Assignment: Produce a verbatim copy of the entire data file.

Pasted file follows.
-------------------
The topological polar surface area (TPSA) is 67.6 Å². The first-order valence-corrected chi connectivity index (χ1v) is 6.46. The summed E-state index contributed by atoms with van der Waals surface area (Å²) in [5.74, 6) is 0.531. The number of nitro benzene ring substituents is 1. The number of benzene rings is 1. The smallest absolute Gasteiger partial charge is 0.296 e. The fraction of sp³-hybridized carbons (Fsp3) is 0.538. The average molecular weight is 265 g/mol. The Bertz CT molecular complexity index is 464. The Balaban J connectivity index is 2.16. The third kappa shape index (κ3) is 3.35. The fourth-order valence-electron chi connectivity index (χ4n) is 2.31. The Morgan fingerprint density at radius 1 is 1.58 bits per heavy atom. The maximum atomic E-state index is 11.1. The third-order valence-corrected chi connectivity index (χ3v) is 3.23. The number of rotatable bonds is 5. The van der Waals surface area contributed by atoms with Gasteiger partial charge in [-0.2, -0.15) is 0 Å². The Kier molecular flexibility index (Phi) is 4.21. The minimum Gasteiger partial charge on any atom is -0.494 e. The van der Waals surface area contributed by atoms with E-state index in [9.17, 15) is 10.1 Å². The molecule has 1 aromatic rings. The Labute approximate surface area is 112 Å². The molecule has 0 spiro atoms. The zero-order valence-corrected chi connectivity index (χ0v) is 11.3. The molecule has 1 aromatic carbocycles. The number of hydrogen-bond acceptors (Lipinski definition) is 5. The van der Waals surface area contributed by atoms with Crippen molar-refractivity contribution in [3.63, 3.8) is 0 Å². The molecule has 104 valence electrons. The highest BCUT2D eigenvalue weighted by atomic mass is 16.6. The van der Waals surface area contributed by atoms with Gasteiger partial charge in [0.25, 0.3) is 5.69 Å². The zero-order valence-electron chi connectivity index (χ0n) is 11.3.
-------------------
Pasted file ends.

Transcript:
The topological polar surface area (TPSA) is 67.6 Å². The first-order valence-corrected chi connectivity index (χ1v) is 6.46. The summed E-state index contributed by atoms with van der Waals surface area (Å²) in [5.74, 6) is 0.531. The number of nitro benzene ring substituents is 1. The number of benzene rings is 1. The smallest absolute Gasteiger partial charge is 0.296 e. The fraction of sp³-hybridized carbons (Fsp3) is 0.538. The average molecular weight is 265 g/mol. The Bertz CT molecular complexity index is 464. The Balaban J connectivity index is 2.16. The third kappa shape index (κ3) is 3.35. The fourth-order valence-electron chi connectivity index (χ4n) is 2.31. The Morgan fingerprint density at radius 1 is 1.58 bits per heavy atom. The maximum atomic E-state index is 11.1. The third-order valence-corrected chi connectivity index (χ3v) is 3.23. The number of rotatable bonds is 5. The van der Waals surface area contributed by atoms with Gasteiger partial charge in [-0.2, -0.15) is 0 Å². The Kier molecular flexibility index (Phi) is 4.21. The minimum Gasteiger partial charge on any atom is -0.494 e. The van der Waals surface area contributed by atoms with E-state index in [9.17, 15) is 10.1 Å². The molecule has 1 aromatic rings. The Labute approximate surface area is 112 Å². The molecule has 0 spiro atoms. The zero-order valence-corrected chi connectivity index (χ0v) is 11.3. The molecule has 1 aromatic carbocycles. The number of hydrogen-bond acceptors (Lipinski definition) is 5. The van der Waals surface area contributed by atoms with Crippen molar-refractivity contribution in [3.63, 3.8) is 0 Å². The molecule has 104 valence electrons. The highest BCUT2D eigenvalue weighted by atomic mass is 16.6. The van der Waals surface area contributed by atoms with Gasteiger partial charge in [0.25, 0.3) is 5.69 Å². The zero-order valence-electron chi connectivity index (χ0n) is 11.3.